Background: Crohn's disease (CD) is a chronic, disabling and destructive condition. Half
of patients will develop some bowel damage (stricture, fistula and/or abscess). Current therapeutic
strategies failed to alter its natural history.
Objective: We explore in a review article the evolution of CD treatment over a quarter of a century
from a linear sequence of treatment intensification to a complex algorithm focused on individualized
patient care by looking beyond symptoms. Specifically we focus on evolving concepts in assessing
disease severity, selecting rigorous treatment end-targets, initiating an effective therapeutic therapy,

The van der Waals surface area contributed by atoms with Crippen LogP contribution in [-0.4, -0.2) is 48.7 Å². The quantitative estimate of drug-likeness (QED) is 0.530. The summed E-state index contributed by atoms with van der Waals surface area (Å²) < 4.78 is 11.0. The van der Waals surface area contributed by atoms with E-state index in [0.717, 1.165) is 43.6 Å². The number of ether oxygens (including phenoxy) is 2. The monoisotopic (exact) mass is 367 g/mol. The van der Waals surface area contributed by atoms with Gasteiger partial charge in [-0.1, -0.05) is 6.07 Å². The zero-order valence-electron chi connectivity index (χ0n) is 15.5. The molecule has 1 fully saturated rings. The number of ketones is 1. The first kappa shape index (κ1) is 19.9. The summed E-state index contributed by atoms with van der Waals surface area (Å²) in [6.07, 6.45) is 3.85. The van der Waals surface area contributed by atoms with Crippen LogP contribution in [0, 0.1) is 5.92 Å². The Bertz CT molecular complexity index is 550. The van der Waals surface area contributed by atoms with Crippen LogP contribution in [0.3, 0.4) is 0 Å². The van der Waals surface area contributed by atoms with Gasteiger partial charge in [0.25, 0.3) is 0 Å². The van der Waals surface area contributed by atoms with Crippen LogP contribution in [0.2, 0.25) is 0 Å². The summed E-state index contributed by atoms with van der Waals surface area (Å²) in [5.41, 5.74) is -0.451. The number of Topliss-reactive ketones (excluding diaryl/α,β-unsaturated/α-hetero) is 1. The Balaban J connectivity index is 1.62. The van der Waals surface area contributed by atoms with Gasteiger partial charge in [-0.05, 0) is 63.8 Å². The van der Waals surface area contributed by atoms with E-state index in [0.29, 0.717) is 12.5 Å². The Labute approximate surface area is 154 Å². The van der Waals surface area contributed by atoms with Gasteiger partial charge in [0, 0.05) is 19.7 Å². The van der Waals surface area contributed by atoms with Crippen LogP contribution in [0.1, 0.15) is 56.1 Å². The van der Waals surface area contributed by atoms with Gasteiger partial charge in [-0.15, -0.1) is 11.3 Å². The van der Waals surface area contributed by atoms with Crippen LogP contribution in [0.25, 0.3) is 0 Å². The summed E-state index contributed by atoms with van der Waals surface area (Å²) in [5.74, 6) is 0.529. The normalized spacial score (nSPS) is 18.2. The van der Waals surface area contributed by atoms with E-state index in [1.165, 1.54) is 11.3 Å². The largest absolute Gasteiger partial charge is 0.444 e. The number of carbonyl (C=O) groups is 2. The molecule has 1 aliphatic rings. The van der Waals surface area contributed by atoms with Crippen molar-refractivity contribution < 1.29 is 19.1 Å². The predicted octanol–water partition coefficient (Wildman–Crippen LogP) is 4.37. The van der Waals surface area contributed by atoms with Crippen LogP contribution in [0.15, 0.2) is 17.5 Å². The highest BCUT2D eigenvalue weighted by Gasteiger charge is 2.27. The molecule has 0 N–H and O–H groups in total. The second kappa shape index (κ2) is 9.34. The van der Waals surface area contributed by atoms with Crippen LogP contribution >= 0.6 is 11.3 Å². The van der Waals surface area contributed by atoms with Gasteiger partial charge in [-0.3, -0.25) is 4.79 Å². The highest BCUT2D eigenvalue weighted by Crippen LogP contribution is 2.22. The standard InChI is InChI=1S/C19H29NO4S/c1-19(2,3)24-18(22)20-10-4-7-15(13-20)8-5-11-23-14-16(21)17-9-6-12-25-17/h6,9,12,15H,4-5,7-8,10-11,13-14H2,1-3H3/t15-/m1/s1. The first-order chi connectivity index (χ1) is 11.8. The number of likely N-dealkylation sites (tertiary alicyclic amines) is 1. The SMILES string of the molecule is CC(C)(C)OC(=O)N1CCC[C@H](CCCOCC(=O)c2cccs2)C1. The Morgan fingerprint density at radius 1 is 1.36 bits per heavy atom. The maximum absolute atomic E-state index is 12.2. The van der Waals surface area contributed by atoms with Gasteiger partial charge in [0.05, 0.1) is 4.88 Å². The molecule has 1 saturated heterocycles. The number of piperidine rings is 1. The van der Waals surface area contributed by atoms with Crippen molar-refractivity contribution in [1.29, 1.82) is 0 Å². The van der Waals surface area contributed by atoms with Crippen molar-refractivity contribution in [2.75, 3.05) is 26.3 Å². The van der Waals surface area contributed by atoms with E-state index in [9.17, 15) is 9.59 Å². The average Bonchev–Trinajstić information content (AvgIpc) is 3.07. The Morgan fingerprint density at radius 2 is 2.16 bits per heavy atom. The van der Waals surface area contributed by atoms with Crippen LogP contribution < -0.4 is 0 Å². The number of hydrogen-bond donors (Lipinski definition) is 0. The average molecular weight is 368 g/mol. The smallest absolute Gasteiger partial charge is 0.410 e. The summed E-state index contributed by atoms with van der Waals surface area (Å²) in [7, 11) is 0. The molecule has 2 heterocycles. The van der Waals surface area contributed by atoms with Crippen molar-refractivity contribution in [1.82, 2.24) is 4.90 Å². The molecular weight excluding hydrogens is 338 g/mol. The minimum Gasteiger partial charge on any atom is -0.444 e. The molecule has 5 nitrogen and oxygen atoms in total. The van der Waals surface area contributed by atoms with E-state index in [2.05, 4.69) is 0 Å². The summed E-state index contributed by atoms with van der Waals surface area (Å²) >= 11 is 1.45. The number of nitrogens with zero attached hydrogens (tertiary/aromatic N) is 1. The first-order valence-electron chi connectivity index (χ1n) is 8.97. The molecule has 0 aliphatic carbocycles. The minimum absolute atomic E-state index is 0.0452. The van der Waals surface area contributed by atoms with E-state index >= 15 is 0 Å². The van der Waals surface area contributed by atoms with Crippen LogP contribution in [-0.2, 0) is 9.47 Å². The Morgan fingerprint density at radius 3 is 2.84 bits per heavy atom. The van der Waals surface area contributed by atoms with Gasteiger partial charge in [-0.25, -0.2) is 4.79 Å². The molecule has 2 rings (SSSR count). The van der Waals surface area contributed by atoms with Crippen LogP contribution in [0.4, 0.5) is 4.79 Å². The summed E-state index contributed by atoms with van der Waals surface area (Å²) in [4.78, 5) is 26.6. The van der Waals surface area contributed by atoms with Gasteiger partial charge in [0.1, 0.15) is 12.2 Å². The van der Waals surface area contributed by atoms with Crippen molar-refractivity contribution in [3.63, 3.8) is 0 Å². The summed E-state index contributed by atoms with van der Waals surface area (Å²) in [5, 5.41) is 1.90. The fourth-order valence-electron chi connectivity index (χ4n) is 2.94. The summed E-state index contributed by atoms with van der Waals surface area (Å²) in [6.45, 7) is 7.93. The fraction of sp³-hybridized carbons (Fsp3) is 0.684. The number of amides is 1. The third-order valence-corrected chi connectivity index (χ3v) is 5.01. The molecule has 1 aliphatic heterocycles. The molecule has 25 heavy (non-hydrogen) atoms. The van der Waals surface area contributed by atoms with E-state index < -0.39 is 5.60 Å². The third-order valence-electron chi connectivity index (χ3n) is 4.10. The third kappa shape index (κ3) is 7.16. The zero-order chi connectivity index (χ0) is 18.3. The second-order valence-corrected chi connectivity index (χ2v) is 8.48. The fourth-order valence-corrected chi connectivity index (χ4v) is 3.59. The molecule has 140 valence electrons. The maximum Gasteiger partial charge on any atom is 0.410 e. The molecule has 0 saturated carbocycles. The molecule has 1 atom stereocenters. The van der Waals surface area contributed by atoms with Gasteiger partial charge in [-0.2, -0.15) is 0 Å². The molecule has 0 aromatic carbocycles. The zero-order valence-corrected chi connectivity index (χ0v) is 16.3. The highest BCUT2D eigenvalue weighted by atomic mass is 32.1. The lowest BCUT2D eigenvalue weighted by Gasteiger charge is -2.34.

and managing secondary loss of response.
Results: A tight monitoring of objective signs of inflammation and a treat-to-target approach are probably
the only way to change patients' life and disease course. We now seek to optimize our therapeutic
tools according to patient profile, disease phenotype and the unique pharmacodynamics that ensues.
Conclusion: Standardizing the clinical practice of gastroenteroogists with the most current treatment
algorithm may minimize disease related complications while favouring patient’s quality of life.